Tag Archives: Beastie Boys

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The Avalanches Throw a Dance Party at Music Hall of Williamsburg

June 14th, 2017

The Avalanches – Music Hall of Williamsburg – June 13, 2017


Over the past 17 years, the Avalanches have carved out a strange and mysterious world for themselves. The Australian DJ collective appeared out of obscurity in 2000 with their classic album, Since I Left You, and it’s remained a gold standard in the world of sampling. The album brimmed with ideas in the same way as Beastie Boys’ Paul’s Boutique or DJ Shadow’s Endtroducing—and it still sounds just as fresh today as it did upon its release. The band remained silent to their fans as the years went by and their legend only grew larger and larger. That all changed in 2016 with the release of their highly anticipated follow-up, Wildflower. It was well worth the wait. With the group’s core lineup now down to the two principal members, Robbie Chater and Tony Di Blasi, Wildflower is packed with the same mosaic sample style and emphasis on old school drum samples that made Since I Left You such a cohesive masterpiece.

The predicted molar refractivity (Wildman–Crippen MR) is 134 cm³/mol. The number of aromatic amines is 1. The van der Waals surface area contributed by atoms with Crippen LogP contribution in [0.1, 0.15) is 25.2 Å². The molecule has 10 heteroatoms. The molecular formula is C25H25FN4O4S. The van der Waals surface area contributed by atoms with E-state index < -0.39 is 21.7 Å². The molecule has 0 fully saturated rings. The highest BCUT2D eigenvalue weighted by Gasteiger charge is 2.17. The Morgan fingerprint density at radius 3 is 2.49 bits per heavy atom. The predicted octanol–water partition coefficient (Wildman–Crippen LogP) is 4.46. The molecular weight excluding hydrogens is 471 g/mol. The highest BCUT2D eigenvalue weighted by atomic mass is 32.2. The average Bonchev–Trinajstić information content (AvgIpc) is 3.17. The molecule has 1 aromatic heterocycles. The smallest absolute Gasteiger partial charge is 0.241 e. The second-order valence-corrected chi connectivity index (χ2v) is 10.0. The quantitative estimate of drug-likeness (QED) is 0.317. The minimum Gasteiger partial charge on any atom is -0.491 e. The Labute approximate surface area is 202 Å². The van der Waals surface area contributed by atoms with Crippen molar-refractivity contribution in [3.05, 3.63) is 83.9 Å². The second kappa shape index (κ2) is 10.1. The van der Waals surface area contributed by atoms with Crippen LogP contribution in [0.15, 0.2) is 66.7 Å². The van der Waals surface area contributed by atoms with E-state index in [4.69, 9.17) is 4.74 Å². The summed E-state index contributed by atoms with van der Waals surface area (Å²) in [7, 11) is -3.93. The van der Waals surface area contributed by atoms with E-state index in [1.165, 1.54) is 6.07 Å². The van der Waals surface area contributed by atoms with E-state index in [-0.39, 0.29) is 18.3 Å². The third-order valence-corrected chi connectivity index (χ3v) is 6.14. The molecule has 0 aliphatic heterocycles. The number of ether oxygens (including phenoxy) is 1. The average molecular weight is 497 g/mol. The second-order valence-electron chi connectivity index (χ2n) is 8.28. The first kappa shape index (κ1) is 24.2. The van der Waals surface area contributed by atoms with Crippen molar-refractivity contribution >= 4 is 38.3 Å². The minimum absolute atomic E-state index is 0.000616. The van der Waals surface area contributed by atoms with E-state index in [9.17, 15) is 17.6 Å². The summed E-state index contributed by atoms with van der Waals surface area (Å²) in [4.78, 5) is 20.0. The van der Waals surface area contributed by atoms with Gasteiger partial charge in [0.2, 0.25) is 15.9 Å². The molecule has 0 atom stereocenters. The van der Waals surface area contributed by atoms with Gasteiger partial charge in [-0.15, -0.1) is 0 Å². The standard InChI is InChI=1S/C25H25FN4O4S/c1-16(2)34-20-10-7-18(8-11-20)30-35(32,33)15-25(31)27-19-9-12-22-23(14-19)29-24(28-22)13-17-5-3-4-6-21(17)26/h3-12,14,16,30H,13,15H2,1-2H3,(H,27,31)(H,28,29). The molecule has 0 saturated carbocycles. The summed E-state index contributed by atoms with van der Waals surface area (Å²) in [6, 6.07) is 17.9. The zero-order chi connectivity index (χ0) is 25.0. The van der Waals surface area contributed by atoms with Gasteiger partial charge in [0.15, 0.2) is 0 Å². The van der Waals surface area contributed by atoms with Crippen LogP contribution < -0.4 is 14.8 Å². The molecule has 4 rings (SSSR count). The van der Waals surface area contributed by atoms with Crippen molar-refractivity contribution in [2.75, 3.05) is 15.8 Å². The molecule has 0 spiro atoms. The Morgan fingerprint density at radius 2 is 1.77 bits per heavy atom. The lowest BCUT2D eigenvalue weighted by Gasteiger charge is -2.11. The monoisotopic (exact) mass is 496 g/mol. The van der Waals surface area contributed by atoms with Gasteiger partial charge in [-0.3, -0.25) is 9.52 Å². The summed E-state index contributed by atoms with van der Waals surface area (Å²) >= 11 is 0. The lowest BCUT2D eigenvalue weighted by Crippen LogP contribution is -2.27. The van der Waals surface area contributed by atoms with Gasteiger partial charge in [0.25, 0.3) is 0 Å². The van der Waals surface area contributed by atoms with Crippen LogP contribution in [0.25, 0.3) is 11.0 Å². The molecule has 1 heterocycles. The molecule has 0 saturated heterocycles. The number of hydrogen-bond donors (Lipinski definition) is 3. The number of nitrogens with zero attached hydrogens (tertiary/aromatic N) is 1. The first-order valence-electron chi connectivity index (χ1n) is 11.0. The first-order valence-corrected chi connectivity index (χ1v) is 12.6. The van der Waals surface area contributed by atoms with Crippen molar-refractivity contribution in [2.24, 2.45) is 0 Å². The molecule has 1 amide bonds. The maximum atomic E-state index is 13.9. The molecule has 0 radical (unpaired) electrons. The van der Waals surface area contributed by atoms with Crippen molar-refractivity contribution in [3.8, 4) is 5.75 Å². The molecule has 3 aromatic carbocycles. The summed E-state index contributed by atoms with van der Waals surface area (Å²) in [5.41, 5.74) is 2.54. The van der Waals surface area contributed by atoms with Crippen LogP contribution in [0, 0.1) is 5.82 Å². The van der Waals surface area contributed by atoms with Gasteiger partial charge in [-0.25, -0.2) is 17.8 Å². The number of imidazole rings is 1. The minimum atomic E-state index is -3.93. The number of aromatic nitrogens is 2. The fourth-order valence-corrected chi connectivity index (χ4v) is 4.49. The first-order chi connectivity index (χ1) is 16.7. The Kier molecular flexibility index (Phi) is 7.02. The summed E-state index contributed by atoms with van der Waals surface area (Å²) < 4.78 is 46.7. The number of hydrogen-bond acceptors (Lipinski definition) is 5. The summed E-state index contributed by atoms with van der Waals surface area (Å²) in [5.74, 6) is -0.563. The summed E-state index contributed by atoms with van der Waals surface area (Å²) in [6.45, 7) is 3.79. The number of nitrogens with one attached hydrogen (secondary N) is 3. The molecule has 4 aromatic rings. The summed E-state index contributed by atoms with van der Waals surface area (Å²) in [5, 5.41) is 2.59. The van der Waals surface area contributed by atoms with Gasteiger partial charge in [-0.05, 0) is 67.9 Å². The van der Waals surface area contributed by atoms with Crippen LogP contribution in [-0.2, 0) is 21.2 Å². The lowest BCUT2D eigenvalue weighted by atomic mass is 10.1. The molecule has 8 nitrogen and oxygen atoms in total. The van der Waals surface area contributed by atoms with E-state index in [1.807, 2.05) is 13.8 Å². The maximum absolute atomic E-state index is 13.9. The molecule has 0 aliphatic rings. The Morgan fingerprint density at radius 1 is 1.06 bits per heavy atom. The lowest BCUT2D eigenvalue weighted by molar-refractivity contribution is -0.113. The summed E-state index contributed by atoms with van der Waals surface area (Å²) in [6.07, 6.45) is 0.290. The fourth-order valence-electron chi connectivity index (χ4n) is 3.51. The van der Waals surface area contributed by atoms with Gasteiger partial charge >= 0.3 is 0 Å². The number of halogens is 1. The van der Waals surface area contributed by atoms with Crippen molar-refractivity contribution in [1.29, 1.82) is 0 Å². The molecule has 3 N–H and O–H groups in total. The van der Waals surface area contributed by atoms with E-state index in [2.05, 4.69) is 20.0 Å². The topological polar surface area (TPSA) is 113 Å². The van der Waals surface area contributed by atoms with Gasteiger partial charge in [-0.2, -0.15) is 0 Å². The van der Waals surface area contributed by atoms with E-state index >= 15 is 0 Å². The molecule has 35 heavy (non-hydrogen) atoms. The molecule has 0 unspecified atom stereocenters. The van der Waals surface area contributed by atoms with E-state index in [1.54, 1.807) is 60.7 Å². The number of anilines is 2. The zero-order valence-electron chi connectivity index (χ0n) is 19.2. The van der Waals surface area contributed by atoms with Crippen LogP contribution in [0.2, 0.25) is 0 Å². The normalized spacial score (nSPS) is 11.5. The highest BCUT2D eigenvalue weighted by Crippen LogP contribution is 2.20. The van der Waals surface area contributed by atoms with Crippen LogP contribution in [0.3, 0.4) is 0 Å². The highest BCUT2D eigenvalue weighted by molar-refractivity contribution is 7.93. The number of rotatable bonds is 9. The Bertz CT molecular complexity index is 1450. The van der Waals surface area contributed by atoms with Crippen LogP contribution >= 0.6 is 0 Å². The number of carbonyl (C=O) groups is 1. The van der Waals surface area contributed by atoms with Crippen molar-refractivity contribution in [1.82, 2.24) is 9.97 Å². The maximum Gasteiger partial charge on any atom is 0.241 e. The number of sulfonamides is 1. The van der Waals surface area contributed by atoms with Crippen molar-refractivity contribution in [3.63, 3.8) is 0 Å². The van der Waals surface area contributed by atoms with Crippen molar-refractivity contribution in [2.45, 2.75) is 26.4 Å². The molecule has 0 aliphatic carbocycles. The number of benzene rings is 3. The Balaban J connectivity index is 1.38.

The Avalanches made their long-awaited return to New York City during Governors Ball a couple of weeks back, but decided to add a last-minute stop to Music Hall of Williamsburg last night to return the love. To no surprise, the show was sold out and the room was packed with eager fans not willing to miss out on seeing them. After all, who knows when the next Avalanches album might come out? The anticipation in the moments before they took the stage could be felt in the room like the heavy air outside. Everyone knew this was going to be special and, man, did they deliver. Di Blasi and Chater ran through the hits off of Since I Left You and Wildflower with the help of a dynamite band consisting of Paris Jeffree holding the groove on drums, singer Eliza Wolfgramm covering the hooks and MC Spank Rock taking care of the guest rap spots. They moved from song to song with an insane amount of proficiency that barely gave the audience time to settle down in between tracks. Di Blasi stuck to the electronic triggering of the songs with a huge smile plastered on his face for the entire show, and Chater mainly played guitar jumping up and down during each tune like the rhythm guitarist in a pop-punk band.